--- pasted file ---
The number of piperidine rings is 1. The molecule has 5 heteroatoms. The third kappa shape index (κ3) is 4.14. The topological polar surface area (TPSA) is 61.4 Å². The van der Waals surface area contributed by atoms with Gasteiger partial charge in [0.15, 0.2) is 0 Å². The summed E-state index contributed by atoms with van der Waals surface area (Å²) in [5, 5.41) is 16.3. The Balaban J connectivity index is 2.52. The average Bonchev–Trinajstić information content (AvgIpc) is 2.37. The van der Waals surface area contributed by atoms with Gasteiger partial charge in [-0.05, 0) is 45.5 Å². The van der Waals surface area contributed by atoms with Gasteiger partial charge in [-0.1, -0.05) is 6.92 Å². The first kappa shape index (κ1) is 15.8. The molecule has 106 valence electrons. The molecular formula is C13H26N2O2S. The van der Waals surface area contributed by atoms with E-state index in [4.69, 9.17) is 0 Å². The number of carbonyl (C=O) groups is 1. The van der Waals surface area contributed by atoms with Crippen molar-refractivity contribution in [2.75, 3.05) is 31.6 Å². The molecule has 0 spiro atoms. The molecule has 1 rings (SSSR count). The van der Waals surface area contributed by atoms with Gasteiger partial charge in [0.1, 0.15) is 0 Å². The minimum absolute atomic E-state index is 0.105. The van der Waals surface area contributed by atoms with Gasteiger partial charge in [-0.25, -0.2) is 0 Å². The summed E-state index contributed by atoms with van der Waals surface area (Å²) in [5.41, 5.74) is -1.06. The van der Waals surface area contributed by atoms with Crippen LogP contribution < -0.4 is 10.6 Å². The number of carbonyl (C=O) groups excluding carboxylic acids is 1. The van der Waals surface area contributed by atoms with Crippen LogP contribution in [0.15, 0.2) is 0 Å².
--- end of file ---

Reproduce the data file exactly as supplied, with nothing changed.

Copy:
The number of piperidine rings is 1. The molecule has 5 heteroatoms. The third kappa shape index (κ3) is 4.14. The topological polar surface area (TPSA) is 61.4 Å². The van der Waals surface area contributed by atoms with Gasteiger partial charge in [0.15, 0.2) is 0 Å². The summed E-state index contributed by atoms with van der Waals surface area (Å²) in [5, 5.41) is 16.3. The Balaban J connectivity index is 2.52. The average Bonchev–Trinajstić information content (AvgIpc) is 2.37. The van der Waals surface area contributed by atoms with Gasteiger partial charge in [-0.05, 0) is 45.5 Å². The van der Waals surface area contributed by atoms with Gasteiger partial charge in [-0.1, -0.05) is 6.92 Å². The first kappa shape index (κ1) is 15.8. The molecule has 106 valence electrons. The molecular formula is C13H26N2O2S. The van der Waals surface area contributed by atoms with E-state index in [4.69, 9.17) is 0 Å². The number of carbonyl (C=O) groups is 1. The van der Waals surface area contributed by atoms with Crippen molar-refractivity contribution in [2.75, 3.05) is 31.6 Å². The molecule has 0 spiro atoms. The molecule has 1 rings (SSSR count). The van der Waals surface area contributed by atoms with Gasteiger partial charge in [0.1, 0.15) is 0 Å². The minimum absolute atomic E-state index is 0.105. The van der Waals surface area contributed by atoms with Gasteiger partial charge in [-0.25, -0.2) is 0 Å². The summed E-state index contributed by atoms with van der Waals surface area (Å²) in [5.41, 5.74) is -1.06. The van der Waals surface area contributed by atoms with Crippen LogP contribution < -0.4 is 10.6 Å². The number of carbonyl (C=O) groups excluding carboxylic acids is 1. The van der Waals surface area contributed by atoms with Crippen LogP contribution in [0.15, 0.2) is 0 Å².